Saturday, November 14, 2015, 6 pm
November 14 to December 11, 2015
Marina Cruz, through her latest show, Loose Threads, explores the transfiguring qualities of the painted surface—particularly oil on canvas—in its ability to embed a range of materials and processes, which in her case is the application of embroidery on her recurring subject: a collection of archived clothes from her family heirloom. The use of thread and the process of stitching are integrated into her paintings of childhood dresses and antiquated uniforms worn by a past generation, depicting the different narratives associated with each wearer’s past. Adorned with symbolisms and references to personal histories, the thread that runs through the canvas and across the surface of each painting becomes an ingrained image, which contrives with each crease, stain, button, fold, and other unique qualities of the clothes the artist has captured through painting. In each work, the combined media of painting and embroidery transform the figures of archived dresses into a mutable surface for affixing new meanings, new memories, new histories, in their otherwise delicate existence.
Old dresses and uniforms—threadbare, discolored, and brittle—bestow ideas about an archaic object that has been preserved and is presently outmoded. But beyond that, they also inevitably confer upon us images of people who may have worn them, because after all, these dresses’ existence can only become possible as heirs to a living body. It is suffice to say, then, that garments and bodies co-exist. Their correspondence is a vivid extrapolation of the embodied and the embodiment, of an object that has engulfed another concept in order to provide its meaning, of a symbol that has wrapped another in order to transform an empty sign—the naked body, who is always waiting to be named.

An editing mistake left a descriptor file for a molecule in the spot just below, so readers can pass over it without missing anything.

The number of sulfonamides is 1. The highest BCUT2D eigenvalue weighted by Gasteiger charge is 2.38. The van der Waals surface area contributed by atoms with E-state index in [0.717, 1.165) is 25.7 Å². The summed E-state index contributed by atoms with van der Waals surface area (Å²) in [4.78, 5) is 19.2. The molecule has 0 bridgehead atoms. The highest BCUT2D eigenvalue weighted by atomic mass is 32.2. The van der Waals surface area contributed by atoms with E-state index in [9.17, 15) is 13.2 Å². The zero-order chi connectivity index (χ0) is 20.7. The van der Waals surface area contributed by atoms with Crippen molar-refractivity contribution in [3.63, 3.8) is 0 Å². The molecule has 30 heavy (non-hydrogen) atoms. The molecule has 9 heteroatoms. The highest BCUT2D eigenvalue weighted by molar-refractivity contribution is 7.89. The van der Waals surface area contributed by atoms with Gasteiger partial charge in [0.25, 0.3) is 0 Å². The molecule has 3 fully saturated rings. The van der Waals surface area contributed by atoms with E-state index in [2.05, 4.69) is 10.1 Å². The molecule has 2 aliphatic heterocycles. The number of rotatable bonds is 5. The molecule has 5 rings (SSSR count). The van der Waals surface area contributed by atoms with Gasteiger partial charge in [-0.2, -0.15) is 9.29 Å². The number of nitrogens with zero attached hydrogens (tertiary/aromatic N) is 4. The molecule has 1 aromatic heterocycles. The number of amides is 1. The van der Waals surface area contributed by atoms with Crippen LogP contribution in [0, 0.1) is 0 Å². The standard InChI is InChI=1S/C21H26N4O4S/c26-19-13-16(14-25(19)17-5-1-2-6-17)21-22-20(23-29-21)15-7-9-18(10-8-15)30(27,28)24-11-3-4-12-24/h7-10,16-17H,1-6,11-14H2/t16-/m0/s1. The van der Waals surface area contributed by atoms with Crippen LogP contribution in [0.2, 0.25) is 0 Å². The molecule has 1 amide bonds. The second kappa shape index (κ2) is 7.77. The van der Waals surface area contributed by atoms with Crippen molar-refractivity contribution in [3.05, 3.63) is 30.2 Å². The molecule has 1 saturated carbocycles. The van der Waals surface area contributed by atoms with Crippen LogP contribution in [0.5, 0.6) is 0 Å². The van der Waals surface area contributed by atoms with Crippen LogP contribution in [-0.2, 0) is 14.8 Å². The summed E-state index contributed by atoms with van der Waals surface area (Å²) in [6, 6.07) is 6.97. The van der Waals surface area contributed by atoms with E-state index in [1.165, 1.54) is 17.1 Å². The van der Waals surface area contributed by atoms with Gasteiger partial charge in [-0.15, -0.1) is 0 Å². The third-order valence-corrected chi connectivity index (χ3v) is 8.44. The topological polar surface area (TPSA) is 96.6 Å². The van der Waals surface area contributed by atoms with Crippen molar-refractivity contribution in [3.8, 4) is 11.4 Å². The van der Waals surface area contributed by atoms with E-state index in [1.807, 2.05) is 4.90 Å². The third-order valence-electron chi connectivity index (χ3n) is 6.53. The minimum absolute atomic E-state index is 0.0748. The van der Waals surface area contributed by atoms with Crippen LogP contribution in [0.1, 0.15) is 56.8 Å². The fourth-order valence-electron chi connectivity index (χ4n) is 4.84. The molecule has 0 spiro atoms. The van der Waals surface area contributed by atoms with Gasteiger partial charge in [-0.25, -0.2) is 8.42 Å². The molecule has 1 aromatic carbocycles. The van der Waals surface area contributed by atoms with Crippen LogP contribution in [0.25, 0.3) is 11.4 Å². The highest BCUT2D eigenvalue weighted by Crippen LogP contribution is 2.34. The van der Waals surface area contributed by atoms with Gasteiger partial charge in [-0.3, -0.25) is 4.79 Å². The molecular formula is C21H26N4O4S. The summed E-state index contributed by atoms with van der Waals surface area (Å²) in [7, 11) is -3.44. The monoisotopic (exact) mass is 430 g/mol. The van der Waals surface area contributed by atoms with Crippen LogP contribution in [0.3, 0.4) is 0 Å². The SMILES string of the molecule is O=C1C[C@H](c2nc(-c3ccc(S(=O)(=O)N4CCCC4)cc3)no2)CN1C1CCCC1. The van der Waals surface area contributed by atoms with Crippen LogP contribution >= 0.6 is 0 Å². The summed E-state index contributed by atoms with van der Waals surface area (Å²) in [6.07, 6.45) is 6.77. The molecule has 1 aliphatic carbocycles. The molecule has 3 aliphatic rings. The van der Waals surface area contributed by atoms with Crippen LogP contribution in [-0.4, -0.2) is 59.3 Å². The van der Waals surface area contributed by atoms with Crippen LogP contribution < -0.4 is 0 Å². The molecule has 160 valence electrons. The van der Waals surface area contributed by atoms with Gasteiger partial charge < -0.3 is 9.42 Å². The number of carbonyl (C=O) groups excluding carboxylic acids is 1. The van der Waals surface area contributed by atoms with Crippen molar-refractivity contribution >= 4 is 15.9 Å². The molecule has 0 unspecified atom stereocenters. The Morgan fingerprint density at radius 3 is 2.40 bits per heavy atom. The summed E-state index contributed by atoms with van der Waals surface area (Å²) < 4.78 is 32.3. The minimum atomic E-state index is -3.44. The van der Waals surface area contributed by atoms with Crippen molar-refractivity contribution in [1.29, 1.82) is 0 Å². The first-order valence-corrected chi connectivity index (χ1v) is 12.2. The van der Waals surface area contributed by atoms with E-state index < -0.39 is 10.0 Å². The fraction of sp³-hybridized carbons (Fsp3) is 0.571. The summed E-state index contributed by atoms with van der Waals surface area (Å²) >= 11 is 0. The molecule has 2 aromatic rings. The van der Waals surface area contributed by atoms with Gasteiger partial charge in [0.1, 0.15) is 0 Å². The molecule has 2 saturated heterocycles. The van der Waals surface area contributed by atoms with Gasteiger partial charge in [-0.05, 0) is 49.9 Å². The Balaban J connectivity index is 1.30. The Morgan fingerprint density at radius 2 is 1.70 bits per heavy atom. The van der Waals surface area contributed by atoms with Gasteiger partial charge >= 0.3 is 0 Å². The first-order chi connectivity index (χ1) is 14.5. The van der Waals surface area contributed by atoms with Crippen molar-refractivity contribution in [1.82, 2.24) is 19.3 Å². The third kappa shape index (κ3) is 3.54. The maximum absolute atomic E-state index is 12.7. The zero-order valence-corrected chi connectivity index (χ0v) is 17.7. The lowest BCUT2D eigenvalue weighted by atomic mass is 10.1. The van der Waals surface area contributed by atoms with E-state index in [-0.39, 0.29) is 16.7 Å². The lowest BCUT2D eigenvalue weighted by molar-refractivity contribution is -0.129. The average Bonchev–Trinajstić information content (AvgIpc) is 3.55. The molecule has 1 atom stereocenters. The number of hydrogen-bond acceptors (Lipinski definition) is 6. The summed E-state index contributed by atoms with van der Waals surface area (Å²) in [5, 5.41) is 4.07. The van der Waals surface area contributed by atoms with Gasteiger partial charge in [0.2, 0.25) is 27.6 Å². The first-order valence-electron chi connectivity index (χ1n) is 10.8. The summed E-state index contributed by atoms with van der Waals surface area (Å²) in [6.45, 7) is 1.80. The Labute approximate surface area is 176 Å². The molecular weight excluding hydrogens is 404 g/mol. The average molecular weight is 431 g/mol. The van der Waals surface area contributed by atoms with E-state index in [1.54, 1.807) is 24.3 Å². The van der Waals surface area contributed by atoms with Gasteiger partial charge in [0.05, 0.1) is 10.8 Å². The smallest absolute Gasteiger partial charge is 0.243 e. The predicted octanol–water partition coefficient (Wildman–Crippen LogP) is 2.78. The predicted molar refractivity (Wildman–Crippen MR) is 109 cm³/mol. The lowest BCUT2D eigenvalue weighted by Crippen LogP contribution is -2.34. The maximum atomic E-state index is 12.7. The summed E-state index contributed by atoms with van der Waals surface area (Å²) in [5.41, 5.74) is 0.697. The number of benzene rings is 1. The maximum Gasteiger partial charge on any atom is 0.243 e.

With Marina Cruz’s depiction of old, archived clothes, she tries to present its capacity as a provider for meanings and narratives. The fact that she has rendered them as solitary objects occupying the surface of the canvas intensifies their link to any meaning that is attached to them. Through this kind of depiction, they cease to become objects and begin to turn into personas themselves. Each crease, fold, and manner of arrangement is a characterization of a living body, one who has lent his or her absence for a more remarkable exposition of a life lived through an object.
The paintings of dresses as metonymy, as a substitute for a person’s account of his or her own life, suggests the power of images to express narratives even though they correspond with the characteristics of still life. And Cruz, through a similar strategy she has used in the past with depictions of dresses via photographs and prints, adds the process of embroidery in order to relay a particular story through symbols and figures.
In the work entitled “Flightless Birds,” the embroidery is composed on a surface of a girl’s blouse as if it was composed within a canvas. A tableau emerges from it, or through the combination of elements and symbols—a kind of poesies. The scene, like a framed picture, seems to read from left to right: we see a bird perched from above, below is an old woman on her bed, a patch of leaves and flowers then follow her, and then a girl, hovering on top of her are umbrellas that seem to fly, their collapsed armature mimicking the spread of bats’ wings. For Cruz these are symbols from the notions she has derived from its wearer—a wary Aunt who was reluctant to leave home because of their ailing mother.
In “Lost Thoughts,” we see the other side of that blouse which was in fact a teacher’s uniform. Another aspect of the wearer’s life is revealed through Cruz’s embroidery. This time, the Aunt is portrayed as a woman, dreaming of emancipating her mind through enlightened thoughts, swirling above her through the symbol of leaves and a levitating braid of hair. The way Cruz’s embroidery has rendered these images indicates a kind of childlike simplicity, matching the craft’s modest status with the straightforwardness of its illustrations. It implies a domestic feel, and how each narrative is rooted in the personal, and how we embed our stories through marking—whether through stitching, painting, or implanting impressions in our memories.